Pop music and the government rarely work as partners, but Orange County rocker Jennifer Corday has found that a common foe has a way of bringing even longtime antagonists together.
Corday has won state grants to get the anti-smoking message of her song "Inhale" into the hands of Orange County students.
She wrote the song after a close friend died of lung cancer, and when she heard the state had money from Proposition 99 to use for promoting anti-smoking messages, she applied and received a grant to duplicate about 4,000 CD singles of "Inhale" for free distribution to junior high and high school students.
She won a second grant for a 30-second anti-smoking public-service announcement, shot recently at Orange High School, using some of the "Inhale" music. The announcement is scheduled to air over the summer on MTV and VH1.
Neither grant was very large, she said, adding that "We're probably losing money in the end because it costs a lot to package them, plus we basically donated all the time it took to go out and give them away, and it took a lot of time to give away 4,000 CDs."
"But this is something I feel strongly about," said Corday, who works as a substitute teacher in the Orange Unified School District when she's not fronting her band, Corday, which opens for Joan Osborne tonight at Anaheim's House of Blues.
"When we perform at the schools," she said, "I always preface the song by talking about how my friend got lung cancer and died last year, and that the album we're working on is in her memory. That usually makes everyone sit up and take notice."
She also said she has a shot at getting through to teens because "The song is not like 'Don't smoke!'--It's kind of poetic."
Besides teaching students nearly any subject--except physical education, because playing music by night makes "mornings a little early for me to be physical"--Corday sometimes gives concerts for assemblies.
"Because I'm a substitute teacher and because we play other material on campuses as well, I've already established a rapport with a lot of kids," she said. "They've seen me sing at The Block [of Orange shopping center], so I wasn't someone new pounding this idea into their heads."
"Inhale" will be on her new album, which she is recording in studios in Orange County and in the San Fernando Valley, and which she hopes will be ready by September.
It also will include "Pie," a saucy track that gained Corday some valuable exposure after it was included last year on MTV's "Undressed" soundtrack.
* Corday opens for Joan Osborne tonight at House of Blues, 1530 S. Disneyland Drive, Anaheim. 8 p.m. $25. (714) 778-2583.
Marc Corey Lee Rides the Web With 'Cowboy'
Speaking of giveaways: O.C. country singer-songwriter Marc Corey Lee is giving away not just a song, but his entire new album through a promotion with the music distribution Web site FightCloud, http://www.fightcloud.com.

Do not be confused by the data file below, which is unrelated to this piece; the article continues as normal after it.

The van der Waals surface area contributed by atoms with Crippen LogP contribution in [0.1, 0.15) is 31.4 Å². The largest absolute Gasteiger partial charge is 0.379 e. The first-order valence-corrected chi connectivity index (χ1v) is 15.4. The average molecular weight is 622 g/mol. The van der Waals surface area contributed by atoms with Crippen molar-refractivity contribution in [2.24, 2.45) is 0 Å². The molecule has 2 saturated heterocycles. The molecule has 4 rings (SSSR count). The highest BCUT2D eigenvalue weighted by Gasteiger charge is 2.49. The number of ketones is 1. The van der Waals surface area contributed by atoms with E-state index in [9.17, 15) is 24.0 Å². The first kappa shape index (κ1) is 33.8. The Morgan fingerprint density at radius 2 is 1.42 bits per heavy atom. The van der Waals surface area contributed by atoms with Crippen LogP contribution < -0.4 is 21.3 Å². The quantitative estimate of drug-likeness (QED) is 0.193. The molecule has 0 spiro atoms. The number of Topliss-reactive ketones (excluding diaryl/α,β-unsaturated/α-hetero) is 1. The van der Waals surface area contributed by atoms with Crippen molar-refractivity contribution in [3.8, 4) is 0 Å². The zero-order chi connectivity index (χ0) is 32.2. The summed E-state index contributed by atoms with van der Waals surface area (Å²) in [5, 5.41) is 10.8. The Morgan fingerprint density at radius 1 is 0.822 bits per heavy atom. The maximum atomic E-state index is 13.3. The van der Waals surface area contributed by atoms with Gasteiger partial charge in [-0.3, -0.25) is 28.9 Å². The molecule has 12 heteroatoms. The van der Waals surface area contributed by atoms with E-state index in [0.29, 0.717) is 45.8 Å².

Lee's "Stardust Cowboy" album also is being sold in retail and online stores, but he and FightCloud executives believe that the giveaway can give rising artists a break by getting their music to listeners who might not be ready to pay $12 or $15 for a CD by an unknown.
Lee has toured with Merle Haggard, Jo Dee Messina, Dwight Yoakam and Alabama, and headlines periodically in area clubs.
Mark Davis, Rosie Flores a Listening Room Earful
Singer-songwriter Mark Davis, whose 1995 album, "You Came Screaming," was lauded by area music critics, has a new album, "Immaculate," to draw upon when he plays Sunday at 7 p.m. at the Coach House's Listening Room Concert Series, an evening topped by roots-rock singer-songwriter-guitarist Rosie Flores.
Davis will do double duty on Sunday, playing not only a solo set but again as a member of a new band, Everything Divine, that's making its first Orange County appearance.
The group also includes singer-songwriters Brett Perkins, David Zink, Robyn Rosencrantz and Michael Glover. Rosencrantz and Glover add to the communal feel by also playing twice Sunday, in Everything Divine and then during a set with their other band, Bright Blue Gorilla. Information: (949) 496-8930.
Ill Scotty Moore Cancels From Hootenanny 2001
Scotty Moore, the seminal rock guitarist whose work on Elvis Presley's early Sun Records sessions earned him a place in the Rock and Roll Hall of Fame, has been forced by illness to cancel his appearance Saturday at Hootenanny 2001 in Irvine.
Moore was to play with neo-rockabilly bassist and singer Lee Rocker, and also was to do a trio show with Rocker and British roots-rock guitar great Dave Edmunds on Thursday at the Roxy. The Roxy show has been postponed until Moore, who is 69 and has suffered heart ailments in recent years, is back on his feet.
Rocker will play as scheduled Saturday with another guest. Don't be surprised if Edmunds steps in to help fill the void left by Moore's absence.
This year's bill is headlined by two very different rock veterans: Hall of Famer Chuck Berry and O.C. punk group Social Distortion.